Movie sequels often fail to live up to the original, and Republicans' effort to repeal the ACA falls into this familiar pattern. As bad as the original was (and it was really bad), the sequel was even worse. Not content with taking health insurance away from 24 million people, increasing premiums and out-of-pocket costs for millions more, fundamentally undermining the Medicaid program, and shifting new costs onto states and providers, last week the Trump administration and House leaders continued to try to undermine health care coverage.
Fortunately, the revised proposal was quickly rejected and "pulled from the theatre." Republican lawmakers left town with nothing more to show for their flurry of activity than what appears to be a face-saving effort to get themselves out of the corner they painted themselves into when they attacked the idea of reinsurance as an "insurance industry bailout" by renaming it an "invisible high risk pool".
As much as this was a short-lived effort to bring the bill back to the floor, it contains two critical lessons:
First, if this was not already clear enough, President Trump's commitments on health care are meaningless. The huge gulf between his words and actions has been laid bare for everyone who doesn't have blinders on to see. Despite promising otherwise during the campaign, the original ACHA, which the Trump administration enthusiastically embraced, included a massive cut to Medicaid and even a cut to Medicare. It also undermined the insurance market reforms Trump promised to preserve by allowing states to waive Essential Health Benefits.
The EHB changes already in the AHCA would have undercut the ban on pre-existing condition exclusions by allowing the sale of insurance that excludes coverage for specific benefits or diseases while also exposing people to uncapped out-of-pocket charges. The proposed change in the rating rules would compound this by allowing insurers to charge people more based on their health status. These are devious proposals: while a guaranteed right to purchase would nominally remain, it would be virtually useless since insurers could charge sicker people such high premiums that coverage is priced out of reach.
Fortunately, the new deal collapsed for the same reason as the old one -- it was caught in a squeeze between the demands of the Freedom Caucus, which seeks an even more drastic rollback, and the outrage of an activated populace determined not to allow their health care to be stripped away.
Second, as in the typical horror flick, the monster can return from the dead multiple times. Despite the first failure, the House made a second effort, driven by the Trump administration, which again demanded they put a bill on the floor before April recess.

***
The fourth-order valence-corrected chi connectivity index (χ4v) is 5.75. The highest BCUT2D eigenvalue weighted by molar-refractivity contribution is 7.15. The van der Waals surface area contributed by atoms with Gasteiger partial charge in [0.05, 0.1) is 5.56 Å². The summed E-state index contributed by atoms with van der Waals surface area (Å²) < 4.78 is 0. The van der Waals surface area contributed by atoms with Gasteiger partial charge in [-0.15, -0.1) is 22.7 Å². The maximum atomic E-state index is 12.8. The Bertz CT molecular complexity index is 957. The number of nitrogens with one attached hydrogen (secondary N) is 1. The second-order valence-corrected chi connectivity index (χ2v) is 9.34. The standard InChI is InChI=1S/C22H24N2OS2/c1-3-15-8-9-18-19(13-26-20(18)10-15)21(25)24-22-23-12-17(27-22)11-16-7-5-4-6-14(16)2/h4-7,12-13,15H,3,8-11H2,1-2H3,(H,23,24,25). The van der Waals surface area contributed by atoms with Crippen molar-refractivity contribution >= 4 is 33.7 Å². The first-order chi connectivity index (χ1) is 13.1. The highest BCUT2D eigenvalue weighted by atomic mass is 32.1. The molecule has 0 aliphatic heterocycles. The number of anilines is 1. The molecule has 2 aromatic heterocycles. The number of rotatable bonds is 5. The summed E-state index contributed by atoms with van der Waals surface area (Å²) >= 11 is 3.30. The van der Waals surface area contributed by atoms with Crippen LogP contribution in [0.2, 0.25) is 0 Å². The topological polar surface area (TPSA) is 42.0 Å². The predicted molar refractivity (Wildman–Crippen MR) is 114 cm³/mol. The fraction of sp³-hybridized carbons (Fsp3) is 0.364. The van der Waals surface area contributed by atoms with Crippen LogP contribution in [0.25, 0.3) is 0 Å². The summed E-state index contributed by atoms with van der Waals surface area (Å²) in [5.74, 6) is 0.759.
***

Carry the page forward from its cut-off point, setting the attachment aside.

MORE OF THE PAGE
In a strange way, this abortive effort did us a favor. If anyone was feeling complacent after the collapse of the AHCA, the revived effort should have put people on notice. While the public outcry and GOP infighting have dealt ACA and Medicaid entitlement repeal a setback, the effort is far from dead. We should expect an effort to bring a bill back to the House floor in May, following the debate on spending for the remainder of 2017, which will occur in late April, and prepare accordingly.
More Dragons on the Road Ahead
The AHCA, in whatever metastasized form, is not the only threat. Even if Republicans in Congress abandon a straight repeal effort, there are several other critical danger points. If, and when, Congress turns its attention to taxes, they are likely to need spending offsets to pay for (wait for it…) tax cuts for the rich. That could lead lawmakers back to looking at Medicaid (or the ACA) as a pay-for. Similarly, an effort to increase military spending might also create a hunt for spending offsets and put Medicaid and/or the ACA back on the chopping block. CHIP refinancing presents another "opportunity" for lawmakers predisposed to undermining the Medicaid financing structure.
Perhaps even more dangerous than these various legislative threats is the damage Congress and the Trump administration could inflict upon the ACA through both harmful actions and "malign neglect.” By creating a climate of uncertainty about the "rules of the road," including whether they will finance cost-sharing reductions and enforce the individual mandate, we can expect more insurance carriers to drop out of the Marketplace. This could leave more counties with only one option - and others with none at all (at least temporarily). Coupled with this uncertainty, and in the absence of action to improve the risk pool or a commitment to a robust enrollment push, we expect many insurers that stay in the Marketplace could seek another year of large rate increases. This could reverse the surge in popular support for the ACA and fuel the "ACA is broken" narrative.
To be very clear, ACA defenders are in a much stronger position after the defeat of the AHCA in the House, and there are plenty of things Congress or the states could do to lower premiums and cost-sharing and expand coverage, if they are so inclined. However, the bottom line is attacks on our health security are not going to subside any time soon. If people want to keep their health care, they are going to have to keep fighting to defend it. In other words, the only way to make sure this zombie stays in the ground is to keep shoveling dirt on the grave.
With thanks to Quynh Chi Nguyen, policy analyst, for her assistance.